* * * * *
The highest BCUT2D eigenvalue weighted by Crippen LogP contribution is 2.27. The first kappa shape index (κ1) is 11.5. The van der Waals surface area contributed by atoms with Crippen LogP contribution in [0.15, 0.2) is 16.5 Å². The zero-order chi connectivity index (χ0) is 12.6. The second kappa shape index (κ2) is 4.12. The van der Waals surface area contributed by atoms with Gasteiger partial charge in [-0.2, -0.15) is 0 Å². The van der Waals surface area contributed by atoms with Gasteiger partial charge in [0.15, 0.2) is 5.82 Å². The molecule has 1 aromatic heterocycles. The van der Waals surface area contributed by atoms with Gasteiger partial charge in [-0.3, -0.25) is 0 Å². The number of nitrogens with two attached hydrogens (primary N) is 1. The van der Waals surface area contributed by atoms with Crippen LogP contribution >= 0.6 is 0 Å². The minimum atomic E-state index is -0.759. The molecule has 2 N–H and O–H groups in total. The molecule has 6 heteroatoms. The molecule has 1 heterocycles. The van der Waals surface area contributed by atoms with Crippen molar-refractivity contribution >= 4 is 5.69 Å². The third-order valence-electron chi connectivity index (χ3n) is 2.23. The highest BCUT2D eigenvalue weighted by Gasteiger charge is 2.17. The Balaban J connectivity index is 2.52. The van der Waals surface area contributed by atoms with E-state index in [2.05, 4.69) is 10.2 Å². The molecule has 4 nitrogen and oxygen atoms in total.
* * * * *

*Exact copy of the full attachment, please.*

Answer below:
The highest BCUT2D eigenvalue weighted by Crippen LogP contribution is 2.27. The first kappa shape index (κ1) is 11.5. The van der Waals surface area contributed by atoms with Crippen LogP contribution in [0.15, 0.2) is 16.5 Å². The zero-order chi connectivity index (χ0) is 12.6. The second kappa shape index (κ2) is 4.12. The van der Waals surface area contributed by atoms with Gasteiger partial charge in [-0.2, -0.15) is 0 Å². The van der Waals surface area contributed by atoms with Gasteiger partial charge in [0.15, 0.2) is 5.82 Å². The molecule has 1 aromatic heterocycles. The van der Waals surface area contributed by atoms with Gasteiger partial charge in [-0.3, -0.25) is 0 Å². The number of nitrogens with two attached hydrogens (primary N) is 1. The van der Waals surface area contributed by atoms with Crippen LogP contribution >= 0.6 is 0 Å². The minimum atomic E-state index is -0.759. The molecule has 2 N–H and O–H groups in total. The molecule has 6 heteroatoms. The molecule has 1 heterocycles. The van der Waals surface area contributed by atoms with Crippen molar-refractivity contribution >= 4 is 5.69 Å². The third-order valence-electron chi connectivity index (χ3n) is 2.23. The highest BCUT2D eigenvalue weighted by Gasteiger charge is 2.17. The Balaban J connectivity index is 2.52. The van der Waals surface area contributed by atoms with E-state index in [2.05, 4.69) is 10.2 Å². The molecule has 4 nitrogen and oxygen atoms in total.